Don’t look to the left tor right of you in hopes of someone telling you “good job.” Be who you are and know that your validation comes from the Most High.

Transitioning Dangerously

Have you ever been in the place between where you were and where you are going? That place where you’re unsure of a couple of things but you know something is calling you to another level? The dark hallway between surety and uncertainty? Maybe you’re trying to stabilize in quicksand. You’re in transition.

Transitioning is difficult for me because it interrupts everything that I’ve worked to build. Sometimes while in the process I’m kept up at night, other times my emotions are like a yo-yo. It’s hard, I hate it because it makes me question almost everything. It interrupts my normalcy and shakes the foundations I’ve built so badly that when the smoke clears, there’s nothing else but debris. During this time I feel like I can’t trust myself, I become my own worst critic and I start to sabotage. Sometimes it’s friendships, other times it’s my dreams. In essence I throw a tantrum.

Someone once told me that when people’s visions don’t align with their current lifestyle, they act out. And, I couldn’t agree more. My actions a lot of times when I’m in transition are reactionary to a secret silent inner war that I’m only aware of. During these times I tend to over eat for comfort, I isolate myself because I don’t want others to hear my truth, and I cry silently. Though sometimes the tears never leave my eyes, prideful, there is an inward weeping that almost happens daily.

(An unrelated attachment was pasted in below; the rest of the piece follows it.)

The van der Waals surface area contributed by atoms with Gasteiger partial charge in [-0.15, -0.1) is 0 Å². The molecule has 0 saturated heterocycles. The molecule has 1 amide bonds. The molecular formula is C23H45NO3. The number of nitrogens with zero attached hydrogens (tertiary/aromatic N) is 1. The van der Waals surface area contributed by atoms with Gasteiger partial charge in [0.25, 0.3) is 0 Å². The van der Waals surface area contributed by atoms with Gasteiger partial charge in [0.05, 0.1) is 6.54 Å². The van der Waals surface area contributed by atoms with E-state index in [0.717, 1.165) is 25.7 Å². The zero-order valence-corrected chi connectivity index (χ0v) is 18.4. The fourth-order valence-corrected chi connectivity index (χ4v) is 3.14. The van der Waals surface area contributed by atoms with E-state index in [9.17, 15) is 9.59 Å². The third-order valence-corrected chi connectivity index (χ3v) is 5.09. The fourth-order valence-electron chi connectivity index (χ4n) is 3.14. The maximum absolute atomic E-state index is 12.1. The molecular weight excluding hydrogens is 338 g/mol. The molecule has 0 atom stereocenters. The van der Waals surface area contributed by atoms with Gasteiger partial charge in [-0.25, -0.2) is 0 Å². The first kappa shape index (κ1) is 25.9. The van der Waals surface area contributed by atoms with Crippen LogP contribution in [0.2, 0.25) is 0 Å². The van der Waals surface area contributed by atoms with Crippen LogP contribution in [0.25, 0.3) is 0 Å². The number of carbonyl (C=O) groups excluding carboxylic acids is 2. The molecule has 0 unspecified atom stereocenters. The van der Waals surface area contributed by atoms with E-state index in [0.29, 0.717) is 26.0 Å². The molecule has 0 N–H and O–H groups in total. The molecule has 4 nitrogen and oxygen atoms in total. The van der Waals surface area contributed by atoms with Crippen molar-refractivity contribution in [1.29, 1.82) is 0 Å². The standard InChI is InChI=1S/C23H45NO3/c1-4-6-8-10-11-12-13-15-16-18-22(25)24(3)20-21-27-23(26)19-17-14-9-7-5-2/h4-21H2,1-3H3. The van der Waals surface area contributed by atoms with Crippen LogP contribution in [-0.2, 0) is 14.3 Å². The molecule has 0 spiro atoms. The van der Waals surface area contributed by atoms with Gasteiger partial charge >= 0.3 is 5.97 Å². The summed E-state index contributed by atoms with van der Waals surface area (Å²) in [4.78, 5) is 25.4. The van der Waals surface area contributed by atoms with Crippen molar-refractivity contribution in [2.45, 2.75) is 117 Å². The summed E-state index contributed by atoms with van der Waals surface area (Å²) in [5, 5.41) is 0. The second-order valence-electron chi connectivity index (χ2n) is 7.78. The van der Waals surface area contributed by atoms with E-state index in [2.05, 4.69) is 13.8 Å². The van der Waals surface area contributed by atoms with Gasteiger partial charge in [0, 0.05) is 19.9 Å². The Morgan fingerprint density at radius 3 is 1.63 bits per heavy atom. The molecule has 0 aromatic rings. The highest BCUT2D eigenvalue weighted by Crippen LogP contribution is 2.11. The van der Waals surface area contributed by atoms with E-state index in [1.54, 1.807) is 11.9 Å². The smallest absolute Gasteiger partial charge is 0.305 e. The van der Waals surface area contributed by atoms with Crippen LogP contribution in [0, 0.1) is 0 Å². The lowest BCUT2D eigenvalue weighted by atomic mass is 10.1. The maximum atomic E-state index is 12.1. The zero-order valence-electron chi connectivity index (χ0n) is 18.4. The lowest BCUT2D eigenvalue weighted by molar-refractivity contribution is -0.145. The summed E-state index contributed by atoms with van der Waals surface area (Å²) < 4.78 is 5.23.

In retrospect, I believe that majority of my life has been in the season of transition. Either I was moving from one place to another geographically, becoming conscious–spiritually and socially, going from one school to the next etc., I’ve consistently been caused to stretch. And stretching leaves ugly marks and is singular. People can’t go with you when you’re in transition, even your old self has to be divorced from your destiny–I think that’s the hardest part.

In transition, you don’t know who you are anymore for the sake of becoming better. Often times, you’re in fear of the unknown. It is the most potent yet important times of your life. But, transition the wrong way can kill so many things. It can kill your dreams, your beliefs, your foundations and relationships. There’s no way to move from one state of being to the next. The only way to be sure to survive is to, as Toni Morrison writes, “surrender to the air and you can ride it.”